BRIDGING THE GAP
RESEARCH and PRACTICALITY
Dietary Saturated Fat Increase Risk of Prostate Cancer
According to the 2004 U.S. National Cancer Institute’s statistic review, over 2 million men have prostate cancer in the United States. Researchers have been working to identify modifiable risk factors that may help prevent the onset and progression of the disease. Numerous studies have shown that obesity is associated with a rise in prostate specific antigen (PSA) levels. High levels of PSA are indicative of prostate cancer. Because of the known association between obesity and diets high in saturated fat, a recent study in the International Journal of Cancer investigated the effect of saturated fat intake on PSA levels in patients treated with prostatectomy.
Three-hundred and ninety patients treated with prostatectomy completed a food frequency questionnaire which assessed nutrient consumption for the year prior to diagnosis. Analysis showed that patients who had diets high in saturated fat were twice as likely to have a significant rise in PSA levels. The increased risk was independent of the increased risk associated with obesity. Patients who were obese and consumed diets high in saturated fat experienced the most rapid increase in PSA while non-obese patients who consumed a diet low in saturated fat had the slowest increase in PSA levels.
Another study published in the Journal of Urology investigated the effect of lifestyle changes on the progression of early, low grade prostate cancer in men. A total of 93 men with elevated PSA levels were split into two groups: one group followed a low-fat vegan diet for one year and the other consumed a typical American diet. Alongside the healthy diet, patients in the experimental group participated in moderate exercise, stress management techniques, and a 1-hour support group to enhance compliance to the dietary changes. Six patients in the control group underwent conventional therapy because of elevated PSA levels or other signs of disease progression while zero patients in the vegan diet group required further treatment. Furthermore, PSA levels decreased by 4% in the vegan diet group and rose 6% in American-diet group.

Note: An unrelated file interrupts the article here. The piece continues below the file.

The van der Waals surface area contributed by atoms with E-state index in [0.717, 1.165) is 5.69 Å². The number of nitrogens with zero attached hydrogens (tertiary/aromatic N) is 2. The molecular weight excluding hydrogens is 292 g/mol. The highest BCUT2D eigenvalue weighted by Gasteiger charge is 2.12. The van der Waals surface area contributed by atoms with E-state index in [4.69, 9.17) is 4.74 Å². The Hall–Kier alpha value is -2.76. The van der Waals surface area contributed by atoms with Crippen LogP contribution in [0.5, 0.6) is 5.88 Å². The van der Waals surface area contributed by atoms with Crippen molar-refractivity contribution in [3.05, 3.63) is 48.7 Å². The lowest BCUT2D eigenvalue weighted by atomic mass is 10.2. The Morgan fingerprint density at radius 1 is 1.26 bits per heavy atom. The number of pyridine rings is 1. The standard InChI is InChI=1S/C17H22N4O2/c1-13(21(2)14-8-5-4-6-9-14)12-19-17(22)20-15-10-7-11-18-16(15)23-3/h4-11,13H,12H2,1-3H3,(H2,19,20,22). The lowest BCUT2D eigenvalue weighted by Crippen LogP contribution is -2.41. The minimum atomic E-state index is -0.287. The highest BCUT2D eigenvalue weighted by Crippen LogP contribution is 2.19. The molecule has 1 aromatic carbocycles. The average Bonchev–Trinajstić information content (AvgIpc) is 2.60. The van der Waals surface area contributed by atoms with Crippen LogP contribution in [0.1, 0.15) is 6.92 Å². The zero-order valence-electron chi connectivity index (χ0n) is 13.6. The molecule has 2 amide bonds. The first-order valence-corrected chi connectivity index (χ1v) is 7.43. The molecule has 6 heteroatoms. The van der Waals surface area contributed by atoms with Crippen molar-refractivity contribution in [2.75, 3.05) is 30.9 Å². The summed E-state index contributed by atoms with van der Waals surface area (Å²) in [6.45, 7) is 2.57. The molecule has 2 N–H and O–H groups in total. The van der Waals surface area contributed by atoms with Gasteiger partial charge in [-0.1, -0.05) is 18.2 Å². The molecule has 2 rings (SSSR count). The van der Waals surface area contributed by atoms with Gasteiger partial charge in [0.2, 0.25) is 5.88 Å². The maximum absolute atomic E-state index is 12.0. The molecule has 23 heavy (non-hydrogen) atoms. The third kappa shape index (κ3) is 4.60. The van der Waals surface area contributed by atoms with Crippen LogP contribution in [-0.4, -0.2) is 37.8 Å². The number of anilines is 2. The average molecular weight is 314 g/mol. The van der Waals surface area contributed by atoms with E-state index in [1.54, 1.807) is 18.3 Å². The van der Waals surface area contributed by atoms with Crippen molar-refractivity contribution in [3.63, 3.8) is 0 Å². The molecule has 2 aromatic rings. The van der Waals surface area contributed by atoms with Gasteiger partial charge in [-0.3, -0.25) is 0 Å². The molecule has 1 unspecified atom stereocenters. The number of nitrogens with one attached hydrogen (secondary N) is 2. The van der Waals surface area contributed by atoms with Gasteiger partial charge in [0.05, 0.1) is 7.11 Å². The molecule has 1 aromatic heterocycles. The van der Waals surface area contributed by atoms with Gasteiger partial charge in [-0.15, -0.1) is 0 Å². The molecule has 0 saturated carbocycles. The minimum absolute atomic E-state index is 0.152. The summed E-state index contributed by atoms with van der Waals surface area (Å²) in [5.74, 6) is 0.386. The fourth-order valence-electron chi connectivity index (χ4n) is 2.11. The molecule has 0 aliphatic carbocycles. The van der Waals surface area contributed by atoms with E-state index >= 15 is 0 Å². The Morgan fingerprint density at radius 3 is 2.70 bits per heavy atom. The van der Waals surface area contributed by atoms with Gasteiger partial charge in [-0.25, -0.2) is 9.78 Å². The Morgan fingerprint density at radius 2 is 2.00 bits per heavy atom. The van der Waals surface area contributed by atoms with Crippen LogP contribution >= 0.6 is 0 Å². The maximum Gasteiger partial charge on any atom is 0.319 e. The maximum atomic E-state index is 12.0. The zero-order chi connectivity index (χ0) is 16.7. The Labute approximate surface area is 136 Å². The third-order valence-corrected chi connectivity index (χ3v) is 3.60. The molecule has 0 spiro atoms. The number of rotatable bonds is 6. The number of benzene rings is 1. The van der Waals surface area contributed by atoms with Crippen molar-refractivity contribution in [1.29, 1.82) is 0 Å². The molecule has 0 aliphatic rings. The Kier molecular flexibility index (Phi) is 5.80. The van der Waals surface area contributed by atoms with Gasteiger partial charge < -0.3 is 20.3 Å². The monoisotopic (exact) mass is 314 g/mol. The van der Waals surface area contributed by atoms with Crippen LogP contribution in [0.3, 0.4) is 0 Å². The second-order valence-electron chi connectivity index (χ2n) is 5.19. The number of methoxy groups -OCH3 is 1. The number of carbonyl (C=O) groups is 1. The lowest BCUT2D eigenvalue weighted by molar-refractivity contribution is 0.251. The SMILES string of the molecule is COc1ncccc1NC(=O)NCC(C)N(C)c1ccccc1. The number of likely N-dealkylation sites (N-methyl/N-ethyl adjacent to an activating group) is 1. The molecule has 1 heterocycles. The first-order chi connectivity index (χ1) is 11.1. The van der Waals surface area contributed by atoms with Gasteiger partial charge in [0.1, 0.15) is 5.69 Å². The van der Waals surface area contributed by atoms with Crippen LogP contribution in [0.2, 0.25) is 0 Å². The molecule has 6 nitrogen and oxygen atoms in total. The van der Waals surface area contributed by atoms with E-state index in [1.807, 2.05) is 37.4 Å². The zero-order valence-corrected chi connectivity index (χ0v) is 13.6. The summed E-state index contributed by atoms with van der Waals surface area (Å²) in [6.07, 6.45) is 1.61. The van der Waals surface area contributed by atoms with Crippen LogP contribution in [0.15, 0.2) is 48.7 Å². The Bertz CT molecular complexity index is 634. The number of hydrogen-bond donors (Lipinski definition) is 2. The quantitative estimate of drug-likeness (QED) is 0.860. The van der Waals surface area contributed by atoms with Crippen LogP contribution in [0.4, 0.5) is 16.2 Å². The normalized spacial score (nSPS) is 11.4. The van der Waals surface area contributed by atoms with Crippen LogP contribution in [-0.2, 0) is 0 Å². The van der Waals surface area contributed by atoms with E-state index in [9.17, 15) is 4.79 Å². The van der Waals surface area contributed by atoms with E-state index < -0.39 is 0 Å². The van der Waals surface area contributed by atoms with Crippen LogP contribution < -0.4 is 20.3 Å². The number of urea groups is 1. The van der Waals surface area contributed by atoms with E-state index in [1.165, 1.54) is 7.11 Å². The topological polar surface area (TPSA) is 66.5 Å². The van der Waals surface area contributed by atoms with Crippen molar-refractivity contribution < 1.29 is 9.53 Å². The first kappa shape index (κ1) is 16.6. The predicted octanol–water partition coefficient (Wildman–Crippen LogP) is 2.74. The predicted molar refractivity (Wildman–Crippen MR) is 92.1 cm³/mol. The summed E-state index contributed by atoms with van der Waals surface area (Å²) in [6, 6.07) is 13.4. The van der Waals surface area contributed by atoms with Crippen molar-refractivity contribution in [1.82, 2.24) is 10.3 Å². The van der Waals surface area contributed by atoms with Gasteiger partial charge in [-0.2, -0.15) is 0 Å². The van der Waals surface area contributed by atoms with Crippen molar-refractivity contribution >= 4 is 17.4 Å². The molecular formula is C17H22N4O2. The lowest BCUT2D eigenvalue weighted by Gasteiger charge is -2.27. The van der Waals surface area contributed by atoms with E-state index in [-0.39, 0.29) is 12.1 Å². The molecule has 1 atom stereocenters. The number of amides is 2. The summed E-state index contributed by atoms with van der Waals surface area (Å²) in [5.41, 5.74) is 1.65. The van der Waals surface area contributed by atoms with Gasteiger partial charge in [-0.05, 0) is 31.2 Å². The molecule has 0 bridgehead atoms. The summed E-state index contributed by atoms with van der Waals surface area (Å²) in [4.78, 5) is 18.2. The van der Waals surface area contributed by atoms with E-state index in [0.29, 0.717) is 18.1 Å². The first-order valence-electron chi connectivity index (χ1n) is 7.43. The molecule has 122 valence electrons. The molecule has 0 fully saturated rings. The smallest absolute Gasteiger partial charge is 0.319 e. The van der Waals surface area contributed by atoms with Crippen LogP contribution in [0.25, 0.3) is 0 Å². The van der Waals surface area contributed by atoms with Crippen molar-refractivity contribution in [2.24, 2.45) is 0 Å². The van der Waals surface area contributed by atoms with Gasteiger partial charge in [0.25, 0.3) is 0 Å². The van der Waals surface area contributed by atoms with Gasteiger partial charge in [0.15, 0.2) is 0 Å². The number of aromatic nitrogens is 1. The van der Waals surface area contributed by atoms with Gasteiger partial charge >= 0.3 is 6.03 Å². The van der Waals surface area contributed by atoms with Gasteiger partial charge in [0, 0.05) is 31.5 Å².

It is clear that if diagnosed with prostate cancer, your dietary choices will significantly influence its progression. Consuming foods high in saturated fat such as red meat, cheese, dairy, and other animal products will significantly reduce the time it takes for the cancer to recur. Those foods are also largely devoid of fiber, vitamins, minerals, and other phytonutrients which have been shown to have powerful cancer-resisting capabilities.
Written by Ryan Serrano with Eric Sternlicht, Ph.D. Occidental College, Los Angeles, CA.